Didn’t matter. Same result. Flat form rejections.

And then, toward the middle of last year, I got a nibble. An independent publisher that had previously specialised in non-fiction work was building a new fiction list and wanted to read more than the opening chapters. Encouraged but cautious, because by now I was beginning to think there was something seriously wrong with the book I’d not managed to grasp and therefore anyone who read it and wanted to see more must be missing the same thing about it that I was, I sent the book off.

A couple of weeks later, a list of small edits were suggested, and an offer made to put the book out.

Okay, I thought, and sat down and thought about things. The edits were mostly fairly well made ones, and I could see the point in them. Some I could argue the rub on and would do. But for the most part, I thought they helped the book. So let’s do this, I thought.

Hell, an offer is an offer, agents and publishers will tell you; and they’re rare enough in the business these days. If you’re offered one, take it!


So what did I do?

Turned the offer down, of course.

Because I had a niggle at the back of my head. No, this is wrong. There’s something not right here. I didn’t know what that something wrong was – other authors, new and established ones, were and are happily being published and their books doing okay with the publishers – but I wasn’t happy. The more I thought about it, the more I disliked the marketing that would be done for the book, the publishing schedule, the outlets that book would initially be put out through. Slowly but surely I the book didn’t feel like it belonged with this publisher.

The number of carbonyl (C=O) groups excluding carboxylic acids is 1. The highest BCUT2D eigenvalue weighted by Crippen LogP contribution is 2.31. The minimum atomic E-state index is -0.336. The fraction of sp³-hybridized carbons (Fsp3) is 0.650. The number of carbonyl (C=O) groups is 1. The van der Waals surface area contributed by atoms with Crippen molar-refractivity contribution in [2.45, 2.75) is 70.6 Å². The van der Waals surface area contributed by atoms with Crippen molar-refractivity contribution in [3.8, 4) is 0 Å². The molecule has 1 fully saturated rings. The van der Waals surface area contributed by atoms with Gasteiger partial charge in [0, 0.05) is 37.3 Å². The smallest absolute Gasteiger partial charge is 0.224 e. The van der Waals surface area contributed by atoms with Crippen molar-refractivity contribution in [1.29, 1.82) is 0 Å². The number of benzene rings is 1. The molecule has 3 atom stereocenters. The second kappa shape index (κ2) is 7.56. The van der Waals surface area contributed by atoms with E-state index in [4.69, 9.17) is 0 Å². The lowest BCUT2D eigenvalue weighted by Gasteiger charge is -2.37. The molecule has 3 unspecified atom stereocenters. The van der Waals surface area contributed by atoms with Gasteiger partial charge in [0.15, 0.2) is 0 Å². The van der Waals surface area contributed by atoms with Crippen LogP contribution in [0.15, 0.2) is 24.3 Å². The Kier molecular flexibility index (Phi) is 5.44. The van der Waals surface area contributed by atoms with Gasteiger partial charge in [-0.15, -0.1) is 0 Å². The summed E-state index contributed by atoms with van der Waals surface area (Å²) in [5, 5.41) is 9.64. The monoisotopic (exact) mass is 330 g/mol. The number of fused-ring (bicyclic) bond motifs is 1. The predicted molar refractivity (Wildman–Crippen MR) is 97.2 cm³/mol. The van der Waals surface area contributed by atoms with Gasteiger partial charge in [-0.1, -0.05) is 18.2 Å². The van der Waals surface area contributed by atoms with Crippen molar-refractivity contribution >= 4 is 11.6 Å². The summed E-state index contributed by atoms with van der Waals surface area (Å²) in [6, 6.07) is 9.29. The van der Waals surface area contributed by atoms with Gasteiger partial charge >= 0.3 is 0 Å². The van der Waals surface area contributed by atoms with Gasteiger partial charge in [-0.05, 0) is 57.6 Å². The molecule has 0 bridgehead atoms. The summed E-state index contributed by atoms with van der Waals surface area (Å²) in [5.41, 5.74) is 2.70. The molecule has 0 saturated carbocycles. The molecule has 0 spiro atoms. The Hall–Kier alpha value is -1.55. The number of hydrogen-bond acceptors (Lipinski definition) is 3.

Which sounds like crazy talk. And worse than that in some ways, stupid talk. Because if this publisher wasn’t going to put the book out, who else was going to? And what good is a book if it isn’t being read?

You might well ask. I sure did.

In the end, though, that niggle won through. I hadn’t yet signed any contract and so I pulled the book before anything went legal (and no, I don’t think I made any friends in that particular publishing house, though I explained as best I could the rationale behind my thinking and my reservations about the production process).

As soon as I’d said No, I felt better. Saddened that the book still wasn’t seeing the light of day, but better for knowing I wasn’t doing the wrong thing by going down a route I’d become increasingly uncomfortable with.

I can’t honestly say I haven’t had any second doubts. It’s over six months later now, and the book is still on my hard-drive, unpublished. And it’s likely to stay that way. So it’s natural that I should on occasion wonder what would have happened if I had said yes.

So yes, I wonder about saying yes and saying no. The difference one might have brought about in my life compared to the other.
But I don’t think about it much.

Because I still think I made the right decision.


Hard to say it. But sometimes right to say it.